My husband and I are spending three weeks on the same island we visited for our honeymoon. That trip was also three weeks long, but the similarities between the two excursions end there. That’s because, this time, our children are with us. It’s not that we were naÃ¯ve enough to think we could recapture the magic of our newlywed vacation, but neither did we fully understand just how different things would be.
We should have known, really. We’re not entirely new to this parenting thing, with a three-and-a-half-year-old daughter and a 19-month-old son, so we’re well aware of the fact that everything changes once your first child is born. And I certainly did plan for a very different kind of journey, logistically, at least. I packed differently, we chose flights differently, we even chose accommodations based partly on having our kids with us. But there’s only so much you can do before actually landing in the experience.
And that’s precisely when the sharp contrast between our honeymoon and our family adventure began to show itself. Have you ever landed at a really small airport on a fairly large plane? There is no such thing as a ”jet way” here and so deplaning involves descending a very steep and rickety set of movable stairs. We didn’t think about that as we filled our arms with diaper bags and laptop bags and carry-ons that somehow multiply over the course of a flight. When it was our turn to climb down to the tarmac, my husband and I looked around for another set of arms to carry our kids.
Thankfully, there was a very considerate pilot watching our scene unfold who volunteered to carry our oldest. I handed my rolly suitcase to a kind flight attendant and scooped up our little one. The passengers behind us grumbled as they stood there waiting for us to get our shit together.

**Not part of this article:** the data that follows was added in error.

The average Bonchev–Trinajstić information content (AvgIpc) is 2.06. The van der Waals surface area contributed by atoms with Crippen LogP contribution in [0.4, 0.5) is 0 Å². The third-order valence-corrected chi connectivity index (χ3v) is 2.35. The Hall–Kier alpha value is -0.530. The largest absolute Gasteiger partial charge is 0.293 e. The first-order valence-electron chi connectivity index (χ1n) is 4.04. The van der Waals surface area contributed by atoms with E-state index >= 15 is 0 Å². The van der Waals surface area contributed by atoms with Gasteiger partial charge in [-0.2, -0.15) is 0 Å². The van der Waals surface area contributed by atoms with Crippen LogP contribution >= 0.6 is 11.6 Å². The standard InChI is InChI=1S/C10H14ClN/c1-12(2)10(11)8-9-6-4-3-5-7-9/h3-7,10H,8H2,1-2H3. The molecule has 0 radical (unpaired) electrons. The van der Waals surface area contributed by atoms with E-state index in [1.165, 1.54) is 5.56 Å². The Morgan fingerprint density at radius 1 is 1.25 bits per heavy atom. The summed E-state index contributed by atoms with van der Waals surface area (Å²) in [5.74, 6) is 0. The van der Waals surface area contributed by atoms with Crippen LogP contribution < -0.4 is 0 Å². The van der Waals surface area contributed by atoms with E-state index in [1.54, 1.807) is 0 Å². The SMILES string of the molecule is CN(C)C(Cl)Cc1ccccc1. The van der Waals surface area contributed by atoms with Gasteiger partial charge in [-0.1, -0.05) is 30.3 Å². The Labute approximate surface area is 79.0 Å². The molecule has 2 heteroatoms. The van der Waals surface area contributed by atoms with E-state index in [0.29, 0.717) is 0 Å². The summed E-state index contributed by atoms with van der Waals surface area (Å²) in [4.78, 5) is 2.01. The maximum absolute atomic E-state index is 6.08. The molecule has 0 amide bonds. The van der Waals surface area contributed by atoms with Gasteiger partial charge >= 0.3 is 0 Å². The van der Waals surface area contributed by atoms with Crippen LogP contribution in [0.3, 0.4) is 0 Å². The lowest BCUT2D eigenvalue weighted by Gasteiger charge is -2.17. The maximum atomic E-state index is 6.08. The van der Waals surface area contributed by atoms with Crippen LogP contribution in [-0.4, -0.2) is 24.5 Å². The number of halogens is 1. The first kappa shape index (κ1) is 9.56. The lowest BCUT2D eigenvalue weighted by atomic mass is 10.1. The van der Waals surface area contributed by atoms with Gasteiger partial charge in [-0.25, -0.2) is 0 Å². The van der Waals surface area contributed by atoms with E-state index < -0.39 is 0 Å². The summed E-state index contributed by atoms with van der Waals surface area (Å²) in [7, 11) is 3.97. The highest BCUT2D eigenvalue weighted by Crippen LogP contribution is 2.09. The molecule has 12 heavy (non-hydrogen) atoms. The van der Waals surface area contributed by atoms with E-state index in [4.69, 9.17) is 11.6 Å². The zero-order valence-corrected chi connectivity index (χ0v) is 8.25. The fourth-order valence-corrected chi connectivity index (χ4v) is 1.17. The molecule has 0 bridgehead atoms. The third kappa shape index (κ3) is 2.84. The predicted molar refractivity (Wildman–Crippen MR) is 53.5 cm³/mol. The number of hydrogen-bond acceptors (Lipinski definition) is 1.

Granted, this isn’t exactly a vacation-ruiner, but it was one of those messages, received loud and clear, that we were not traveling light in any sense of the word and that everything takes longer with children. We can’t say to each other, “Let’s hit the beach,” and feel the sand between our toes five minutes later, even though our villa is on the beach. No, there’s sunscreen and bug spray to apply to two extra bodies, there’s convincing required and sand diggers to round up and hats to locate and other shoes to find.
Thirty minutes later, we’re all down at the water’s edge but there’s no relaxing in the sun or floating lazily in the sea. I’m squatting in the sand, making sure our son doesn’t eat it, or playing referee between our kids as the diggers inadvertently (or not) fling sand in every direction and eye imaginable.
One of our favorite things to do no matter where we are in the world is to find weird and yummy places to eat. Naturally, we were looking forward to revisiting some of the foodie gems we found while here on our honeymoon. Unnaturally, one of those requires a short but non-life-vested boat trip out to a floating dock that is decidedly not childproof. Another was a long drive down an unpaved road to a shack on stilts over the water also questionable for the kiddos. What ends up happening is that we decide, against our own advice sometimes, to just go for it and figure it out. We do figure it out, but it’s almost never fun and we rarely get to actually enjoy the food. [tagbox tag=”traveling with children”]
I know, I know cry me a river, right? ”Oh, boo-hoo! My idyllic island vacation isn’t as relaxing as I want it to be. Woe is me”¦” I’m just saying nothing is the same, in ways both heavenly and frustrating, when you have kids. This is not a revelation, but it’s the kind of thing you’re forced to learn over and over again as a parent.
We chose to come back here because we were excited about sharing this place and its wonders with our children. The benefits to them greatly outweigh the drawbacks for us, and that’s what parenting is all about, in large part. But it doesn’t mean I don’t miss those honeymoon days just a little bit in times like these.